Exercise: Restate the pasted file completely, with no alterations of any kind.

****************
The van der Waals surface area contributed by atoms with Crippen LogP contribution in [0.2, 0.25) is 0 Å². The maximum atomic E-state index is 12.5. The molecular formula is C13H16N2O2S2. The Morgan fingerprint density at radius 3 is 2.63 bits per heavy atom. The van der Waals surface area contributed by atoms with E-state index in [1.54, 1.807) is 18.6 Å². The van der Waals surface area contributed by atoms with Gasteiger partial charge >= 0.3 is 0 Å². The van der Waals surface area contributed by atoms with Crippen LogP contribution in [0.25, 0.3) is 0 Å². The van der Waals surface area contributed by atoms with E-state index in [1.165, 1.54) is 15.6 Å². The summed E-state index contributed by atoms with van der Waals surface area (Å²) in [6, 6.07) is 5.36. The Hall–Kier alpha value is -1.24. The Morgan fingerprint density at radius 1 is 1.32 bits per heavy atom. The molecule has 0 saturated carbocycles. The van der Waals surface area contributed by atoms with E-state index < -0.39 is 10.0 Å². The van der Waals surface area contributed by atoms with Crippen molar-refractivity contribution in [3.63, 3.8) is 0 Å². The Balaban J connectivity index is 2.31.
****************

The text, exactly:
The van der Waals surface area contributed by atoms with Crippen LogP contribution in [0.2, 0.25) is 0 Å². The maximum atomic E-state index is 12.5. The molecular formula is C13H16N2O2S2. The Morgan fingerprint density at radius 3 is 2.63 bits per heavy atom. The van der Waals surface area contributed by atoms with E-state index in [1.54, 1.807) is 18.6 Å². The van der Waals surface area contributed by atoms with Gasteiger partial charge >= 0.3 is 0 Å². The van der Waals surface area contributed by atoms with Crippen LogP contribution in [0.25, 0.3) is 0 Å². The van der Waals surface area contributed by atoms with E-state index in [1.165, 1.54) is 15.6 Å². The summed E-state index contributed by atoms with van der Waals surface area (Å²) in [6, 6.07) is 5.36. The Hall–Kier alpha value is -1.24. The Morgan fingerprint density at radius 1 is 1.32 bits per heavy atom. The molecule has 0 saturated carbocycles. The van der Waals surface area contributed by atoms with E-state index < -0.39 is 10.0 Å². The van der Waals surface area contributed by atoms with Crippen molar-refractivity contribution in [3.63, 3.8) is 0 Å². The Balaban J connectivity index is 2.31.